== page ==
Maybe that is why the media are very keen to talk about water, specifically about water companies and their dividends. A quick Google News search [ii] revealed 50,700 results for “water companies dividends UK”, and just to show that I take the business of blogging seriously, when I exchanged “retailers” for “water companies” the tally dropped to 28,600 results. News stories on dividends are presented alongside examples of unhappy water consumers (or would-be consumers depending on how you look at it). So we hear about dividend payments to shareholders in Severn Trent alongside the news that farmers in Derbyshire are digging their own wells, and about payments to United Utility shareholders being made days before the company brings in a hosepipe ban. Meanwhile those of us whose water is supplied by Thames Water worry about leaks, but not about dividends because last year the company announced that would not make any dividend payments until 2020.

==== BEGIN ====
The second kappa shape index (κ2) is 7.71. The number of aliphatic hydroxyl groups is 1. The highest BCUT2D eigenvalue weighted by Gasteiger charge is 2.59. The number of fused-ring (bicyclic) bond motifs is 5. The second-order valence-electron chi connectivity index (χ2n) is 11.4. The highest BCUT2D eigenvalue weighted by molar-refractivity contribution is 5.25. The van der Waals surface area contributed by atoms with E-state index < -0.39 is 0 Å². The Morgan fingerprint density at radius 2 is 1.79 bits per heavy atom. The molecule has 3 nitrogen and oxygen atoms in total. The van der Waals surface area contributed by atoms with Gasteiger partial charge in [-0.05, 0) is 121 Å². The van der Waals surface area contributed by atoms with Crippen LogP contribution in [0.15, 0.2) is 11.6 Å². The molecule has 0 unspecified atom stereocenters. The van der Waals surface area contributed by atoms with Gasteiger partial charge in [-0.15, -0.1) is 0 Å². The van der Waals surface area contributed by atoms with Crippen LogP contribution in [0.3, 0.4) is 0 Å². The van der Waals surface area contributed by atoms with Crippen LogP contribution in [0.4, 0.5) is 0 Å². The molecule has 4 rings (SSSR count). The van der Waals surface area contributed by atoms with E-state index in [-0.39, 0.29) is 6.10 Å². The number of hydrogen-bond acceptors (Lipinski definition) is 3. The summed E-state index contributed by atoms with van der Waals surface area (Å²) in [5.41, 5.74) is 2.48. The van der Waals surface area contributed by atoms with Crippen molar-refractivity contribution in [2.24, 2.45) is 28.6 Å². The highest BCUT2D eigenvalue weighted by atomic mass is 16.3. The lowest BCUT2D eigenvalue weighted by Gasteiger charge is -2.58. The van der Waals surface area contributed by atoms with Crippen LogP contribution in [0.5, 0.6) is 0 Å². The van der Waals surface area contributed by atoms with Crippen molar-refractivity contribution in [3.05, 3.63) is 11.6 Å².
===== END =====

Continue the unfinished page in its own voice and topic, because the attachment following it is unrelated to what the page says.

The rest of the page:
Why the difference? Well, last year Thames Water received a record fine for sewage leaks back in 2013 and 14, so that is part of the story, but I wonder if the company’s private status is relevant here? Both Unitied Utilities and Severn Trent are listed on the London Stock Exchange, Thames Water is owned by Kemble Private Water Holdings, a private holding company. Maybe it is easier to adopt a stakeholder focus, in this case fixing your leaks, as a private business than it is when the stock market is keeping an eye on you. You may still lose shareholders, for example the USS held nearly 11% of the company’s equity on 12th January this year but do not feature in the list of owners now, but you don’t have to worry about a market reaction.
I could say more, but I just heard a rumble of thunder, so I must go and tell someone …
[i] Samuel Johnson (1758) Discourses on the weather
[ii] Friday 27th July Find out more about Dr Carol Padgett’s research.